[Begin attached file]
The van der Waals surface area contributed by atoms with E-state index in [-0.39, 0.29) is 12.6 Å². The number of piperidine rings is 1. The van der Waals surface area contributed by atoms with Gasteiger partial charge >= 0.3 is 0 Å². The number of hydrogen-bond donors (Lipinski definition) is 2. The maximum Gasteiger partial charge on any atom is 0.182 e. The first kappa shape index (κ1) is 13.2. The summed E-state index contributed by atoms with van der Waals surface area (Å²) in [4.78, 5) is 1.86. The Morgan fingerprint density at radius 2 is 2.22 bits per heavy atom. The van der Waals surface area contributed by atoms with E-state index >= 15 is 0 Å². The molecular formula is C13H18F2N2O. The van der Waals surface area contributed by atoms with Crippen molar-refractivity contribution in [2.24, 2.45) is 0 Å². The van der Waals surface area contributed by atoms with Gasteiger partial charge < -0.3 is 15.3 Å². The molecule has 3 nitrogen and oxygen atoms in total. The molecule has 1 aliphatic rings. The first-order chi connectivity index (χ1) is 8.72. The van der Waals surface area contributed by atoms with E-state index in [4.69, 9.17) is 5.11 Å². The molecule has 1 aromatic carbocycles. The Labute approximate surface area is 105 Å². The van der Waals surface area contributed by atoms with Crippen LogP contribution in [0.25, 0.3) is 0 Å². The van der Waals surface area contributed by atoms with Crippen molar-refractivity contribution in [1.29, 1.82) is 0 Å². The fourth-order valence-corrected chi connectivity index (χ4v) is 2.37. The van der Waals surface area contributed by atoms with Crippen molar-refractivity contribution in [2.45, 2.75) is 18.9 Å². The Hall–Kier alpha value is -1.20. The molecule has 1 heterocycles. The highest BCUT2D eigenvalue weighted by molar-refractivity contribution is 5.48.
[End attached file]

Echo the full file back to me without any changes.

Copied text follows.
The van der Waals surface area contributed by atoms with E-state index in [-0.39, 0.29) is 12.6 Å². The number of piperidine rings is 1. The van der Waals surface area contributed by atoms with Gasteiger partial charge >= 0.3 is 0 Å². The number of hydrogen-bond donors (Lipinski definition) is 2. The maximum Gasteiger partial charge on any atom is 0.182 e. The first kappa shape index (κ1) is 13.2. The summed E-state index contributed by atoms with van der Waals surface area (Å²) in [4.78, 5) is 1.86. The Morgan fingerprint density at radius 2 is 2.22 bits per heavy atom. The van der Waals surface area contributed by atoms with E-state index >= 15 is 0 Å². The molecular formula is C13H18F2N2O. The van der Waals surface area contributed by atoms with Crippen molar-refractivity contribution in [2.24, 2.45) is 0 Å². The van der Waals surface area contributed by atoms with Gasteiger partial charge < -0.3 is 15.3 Å². The molecule has 3 nitrogen and oxygen atoms in total. The molecule has 1 aliphatic rings. The first-order chi connectivity index (χ1) is 8.72. The van der Waals surface area contributed by atoms with E-state index in [4.69, 9.17) is 5.11 Å². The molecule has 1 aromatic carbocycles. The Labute approximate surface area is 105 Å². The van der Waals surface area contributed by atoms with Crippen LogP contribution in [0.25, 0.3) is 0 Å². The van der Waals surface area contributed by atoms with Crippen molar-refractivity contribution in [1.29, 1.82) is 0 Å². The fourth-order valence-corrected chi connectivity index (χ4v) is 2.37. The van der Waals surface area contributed by atoms with Crippen molar-refractivity contribution in [2.45, 2.75) is 18.9 Å². The Hall–Kier alpha value is -1.20. The molecule has 1 heterocycles. The highest BCUT2D eigenvalue weighted by molar-refractivity contribution is 5.48.